‡ Step 4: Compute extra earning power
(EEP) = Project Net Earnings ± Total Opp. Cost = $ 74,000 - $ 65,078 = $ 8,922

Earnings Approaches


Step 5: Estimate the value of the 5: intangibles ("goodwill"): Intangibles = Extra Earning Power x "Years of Profit" Figure* = 8,922 x 3 = $26,766

* Years of Profit Figure ranges from 1 to 7; for a normal risk business, it is 3 or 4.

Earnings Approaches
‡ Step 6: Determine the value of the 6: business:
Value = Tangible Net Worth + Value of Intangibles
= $160,313 + 26,766 = $187,079

Estimated Value of the business = $187,079

Capitalized Earnings Method


Variation 2: Capitalized Earnings Method: Value= Net Earnings (After Deducting Owner's Salary) (After Rate of Return* * Rate of return reflects what could be earned on a similarsimilar-risk investment. Value = $74,000 - $25,000 = $196,000 25%

Discounted Future Earnings Method
Variation 3: Discounted Future Earnings Method: Step 1: Project earnings five years into the 1: future: 3 Forecasts: Optimistic Pessimistic Most Likely Compute a weighted average of the earnings: Pessimistic + (4 x Most Likely) + Optimistic 6

Discounted Future Earnings Method
Step 1: Project earnings five years into the 1: future:
Year 1 2 3 4 5 Pess $65,000 $74,000 $82,000 $88,000 $88,000 ML $74,000 $90,000 $100,000 $109,000 $115,000 Opt WeightedAverage $92,000 $75,500 $101,000 $89,167 $112,000 $99,000 $120,000 $107,333 $122,000 $111,667

Discounted Future Earnings Method
Step 2: Discount weighted average of future 2: earnings at the appropriate present value rate: Present Value Factor = 1 (1+k)

where... k = Rate of return on a similar risk investment. t = Time period (Year - 1, 2, 3...n).

Discounted Future Earnings Method
Step 2: Discount weighted average of future 2: earnings at the appropriate present value rate: Year 1 2 3 4 5 Weighted Average x PV Factor = Present Value $75,500 $89,167 $99,000 $107,333 $111,667 .8000 .6400 .5120 .4096 .3277 Total $60,400 $57,067 $50,688 $43,964 $36,593 $248,712

Discounted Future Earnings Method
Step 3: Estimate the earnings stream 3: beyond five years: Weighted Average Earnings in Year 5

x

1 Rate of Return = $446,668

=

$111,667

x

1 25%

Discounted Future Earnings Method
Step 4: Discount this estimate using the present 4: value factor for year 6:
$446,668 x .2622 = $117,116

Step 5: Compute the value of the business: 5:
Value = Discounted earnings + Discounted in years 1 through 5 earnings in years 6 through ? = $248,712 + $117,116 = $365,828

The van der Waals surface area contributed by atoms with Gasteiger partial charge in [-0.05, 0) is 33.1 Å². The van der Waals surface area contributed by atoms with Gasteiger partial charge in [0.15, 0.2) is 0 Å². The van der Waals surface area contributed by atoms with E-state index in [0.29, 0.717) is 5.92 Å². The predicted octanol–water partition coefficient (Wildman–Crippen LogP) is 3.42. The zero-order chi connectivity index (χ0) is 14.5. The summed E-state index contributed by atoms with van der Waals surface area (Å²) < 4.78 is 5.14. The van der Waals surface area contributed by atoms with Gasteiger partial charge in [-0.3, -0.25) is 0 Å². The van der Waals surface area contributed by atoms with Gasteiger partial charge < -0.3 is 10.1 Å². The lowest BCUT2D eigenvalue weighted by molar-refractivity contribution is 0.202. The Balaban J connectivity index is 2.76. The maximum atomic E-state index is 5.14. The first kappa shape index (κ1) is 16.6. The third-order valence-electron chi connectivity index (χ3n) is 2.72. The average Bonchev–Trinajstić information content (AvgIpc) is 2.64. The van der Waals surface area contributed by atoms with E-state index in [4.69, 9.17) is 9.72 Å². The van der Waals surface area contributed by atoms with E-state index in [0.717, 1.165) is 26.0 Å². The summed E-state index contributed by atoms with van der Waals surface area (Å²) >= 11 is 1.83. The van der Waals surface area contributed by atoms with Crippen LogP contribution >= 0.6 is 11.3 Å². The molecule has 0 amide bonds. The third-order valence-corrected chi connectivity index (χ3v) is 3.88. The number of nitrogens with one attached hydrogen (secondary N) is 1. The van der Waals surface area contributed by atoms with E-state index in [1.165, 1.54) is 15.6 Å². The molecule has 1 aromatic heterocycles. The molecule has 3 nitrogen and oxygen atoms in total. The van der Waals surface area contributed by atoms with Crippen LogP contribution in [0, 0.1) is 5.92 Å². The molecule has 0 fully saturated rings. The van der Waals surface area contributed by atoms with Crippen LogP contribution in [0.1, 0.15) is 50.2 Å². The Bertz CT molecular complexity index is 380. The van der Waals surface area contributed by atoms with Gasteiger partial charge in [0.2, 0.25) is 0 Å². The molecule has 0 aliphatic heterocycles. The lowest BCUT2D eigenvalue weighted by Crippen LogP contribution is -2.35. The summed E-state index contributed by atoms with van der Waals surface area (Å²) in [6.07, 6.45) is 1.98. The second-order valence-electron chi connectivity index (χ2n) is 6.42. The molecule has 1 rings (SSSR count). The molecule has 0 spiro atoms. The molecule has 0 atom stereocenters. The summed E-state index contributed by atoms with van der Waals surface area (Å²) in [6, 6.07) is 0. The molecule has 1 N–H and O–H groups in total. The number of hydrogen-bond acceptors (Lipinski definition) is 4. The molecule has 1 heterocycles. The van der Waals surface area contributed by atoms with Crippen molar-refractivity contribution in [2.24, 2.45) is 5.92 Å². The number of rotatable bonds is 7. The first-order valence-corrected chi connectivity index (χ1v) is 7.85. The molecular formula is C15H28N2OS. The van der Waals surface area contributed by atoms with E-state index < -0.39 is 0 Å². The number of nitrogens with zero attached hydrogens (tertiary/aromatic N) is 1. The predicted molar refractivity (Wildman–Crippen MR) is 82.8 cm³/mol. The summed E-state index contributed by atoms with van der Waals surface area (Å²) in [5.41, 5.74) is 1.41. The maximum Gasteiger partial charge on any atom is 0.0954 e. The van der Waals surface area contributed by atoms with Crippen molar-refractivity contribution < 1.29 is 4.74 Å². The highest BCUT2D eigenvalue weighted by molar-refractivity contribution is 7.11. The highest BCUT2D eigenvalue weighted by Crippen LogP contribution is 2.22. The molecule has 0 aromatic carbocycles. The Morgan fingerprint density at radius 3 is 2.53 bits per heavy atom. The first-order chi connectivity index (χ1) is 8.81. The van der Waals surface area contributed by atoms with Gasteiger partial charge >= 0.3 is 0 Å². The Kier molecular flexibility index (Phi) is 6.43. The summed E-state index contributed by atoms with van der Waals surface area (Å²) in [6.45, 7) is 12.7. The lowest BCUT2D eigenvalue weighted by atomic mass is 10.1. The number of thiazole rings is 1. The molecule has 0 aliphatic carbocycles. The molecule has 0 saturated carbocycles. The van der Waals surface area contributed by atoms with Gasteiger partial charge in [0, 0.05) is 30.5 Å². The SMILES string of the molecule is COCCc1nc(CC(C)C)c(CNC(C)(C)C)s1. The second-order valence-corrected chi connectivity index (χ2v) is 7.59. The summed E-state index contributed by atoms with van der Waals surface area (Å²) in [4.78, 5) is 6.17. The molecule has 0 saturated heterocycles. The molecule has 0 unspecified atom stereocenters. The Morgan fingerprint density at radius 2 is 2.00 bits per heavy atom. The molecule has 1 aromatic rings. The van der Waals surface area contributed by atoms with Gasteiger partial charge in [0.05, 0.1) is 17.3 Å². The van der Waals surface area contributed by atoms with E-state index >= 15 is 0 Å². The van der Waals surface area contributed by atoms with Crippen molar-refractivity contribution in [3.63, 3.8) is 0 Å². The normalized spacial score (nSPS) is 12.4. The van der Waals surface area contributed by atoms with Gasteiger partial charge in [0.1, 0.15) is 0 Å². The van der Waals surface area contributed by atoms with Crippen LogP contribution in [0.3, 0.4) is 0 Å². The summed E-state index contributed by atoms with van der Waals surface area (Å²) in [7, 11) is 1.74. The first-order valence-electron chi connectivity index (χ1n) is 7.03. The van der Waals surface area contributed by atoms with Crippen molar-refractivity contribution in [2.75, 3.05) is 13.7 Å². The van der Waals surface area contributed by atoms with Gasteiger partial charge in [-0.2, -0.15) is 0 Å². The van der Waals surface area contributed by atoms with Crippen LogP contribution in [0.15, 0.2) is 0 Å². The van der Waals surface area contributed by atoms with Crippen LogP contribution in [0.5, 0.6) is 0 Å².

Estimated Value of Business = $365,828

Market Approach
Step 1: Compute the average Price-Earnings (P-E) 1: Price(PRatio for as many similar businesses as possible: Company
1 2 3 4 3.3 3.8 4.1 4.7

PP-E Ratio
Average P-E Ratio=3.975 P-

PStep 2: Multiply the average P-E Ratio by next 2: year's forecasted earnings:
Estimated Value = 3.975 x $74,000 = $294,150

Exit Strategies
Straight business sale Family limited partnership (FLP) Sell controlling interest Restructure the company Use a two-step sale twoEstablish and employee stock ownership plan (ESOP)

The Five Ps of Negotiating


Preparation ±
Examine the needs of both parties and all of the relevant external factors affecting the negotiation before you sit down to talk.



Poise ±
Remain calm during the negotiation. Never raise your voice or lose your temper, even if the situation gets difficult or emotional. It¶s better to walk away and calm down than to blow up and blow the deal.



Persuasiveness ±

Know what your most important positions are, articulate them, and offer support for your position.



Persistence ±

Don¶t give in at the first sign of resistance to your position, especially if it is an issue that ranks high in your list of priorities.



Patience ±
Don¶t be in such a hurry to close the deal that you end up giving up much of what you hoped to get. Impatience is a major weakness in a negotiation.

Conclusion
The business is 'up and running' already.  It is likely to have an existing client base.  The previous owners are likely to lend support and goodwill.  There is a tried and tested business formula to emulate.


Conclusion
Generally more chance of success than starting a similar business from scratch.  A large amount of time and travel required to research the opportunities available.  May require relocating your self / family.


ByByAthar A Rizvi Roll No. 72015